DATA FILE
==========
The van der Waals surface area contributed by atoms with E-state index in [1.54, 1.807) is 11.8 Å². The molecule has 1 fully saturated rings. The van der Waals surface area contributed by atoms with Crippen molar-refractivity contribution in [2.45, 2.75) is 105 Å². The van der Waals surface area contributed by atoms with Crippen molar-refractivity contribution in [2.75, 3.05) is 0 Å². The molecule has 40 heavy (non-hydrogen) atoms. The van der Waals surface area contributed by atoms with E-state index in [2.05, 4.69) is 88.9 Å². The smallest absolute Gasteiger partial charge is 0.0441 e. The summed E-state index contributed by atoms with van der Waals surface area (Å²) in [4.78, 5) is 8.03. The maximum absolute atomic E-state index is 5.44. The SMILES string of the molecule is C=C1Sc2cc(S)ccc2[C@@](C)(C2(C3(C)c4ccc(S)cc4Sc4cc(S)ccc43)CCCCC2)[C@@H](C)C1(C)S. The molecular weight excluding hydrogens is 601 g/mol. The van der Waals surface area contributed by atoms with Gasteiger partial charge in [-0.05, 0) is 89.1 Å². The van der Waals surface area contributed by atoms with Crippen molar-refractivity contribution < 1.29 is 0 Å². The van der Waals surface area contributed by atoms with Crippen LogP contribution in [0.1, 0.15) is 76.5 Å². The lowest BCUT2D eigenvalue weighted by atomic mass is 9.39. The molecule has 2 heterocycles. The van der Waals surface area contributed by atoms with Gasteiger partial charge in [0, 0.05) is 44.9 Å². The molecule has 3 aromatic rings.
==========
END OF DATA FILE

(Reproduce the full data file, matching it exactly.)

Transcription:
The van der Waals surface area contributed by atoms with E-state index in [1.54, 1.807) is 11.8 Å². The molecule has 1 fully saturated rings. The van der Waals surface area contributed by atoms with Crippen molar-refractivity contribution in [2.45, 2.75) is 105 Å². The van der Waals surface area contributed by atoms with Crippen molar-refractivity contribution in [2.75, 3.05) is 0 Å². The molecule has 40 heavy (non-hydrogen) atoms. The van der Waals surface area contributed by atoms with E-state index in [2.05, 4.69) is 88.9 Å². The smallest absolute Gasteiger partial charge is 0.0441 e. The summed E-state index contributed by atoms with van der Waals surface area (Å²) in [4.78, 5) is 8.03. The maximum absolute atomic E-state index is 5.44. The SMILES string of the molecule is C=C1Sc2cc(S)ccc2[C@@](C)(C2(C3(C)c4ccc(S)cc4Sc4cc(S)ccc43)CCCCC2)[C@@H](C)C1(C)S. The molecular weight excluding hydrogens is 601 g/mol. The van der Waals surface area contributed by atoms with Gasteiger partial charge in [-0.05, 0) is 89.1 Å². The van der Waals surface area contributed by atoms with Crippen molar-refractivity contribution < 1.29 is 0 Å². The van der Waals surface area contributed by atoms with Crippen LogP contribution in [0.1, 0.15) is 76.5 Å². The lowest BCUT2D eigenvalue weighted by atomic mass is 9.39. The molecule has 2 heterocycles. The van der Waals surface area contributed by atoms with Gasteiger partial charge in [0, 0.05) is 44.9 Å². The molecule has 3 aromatic rings.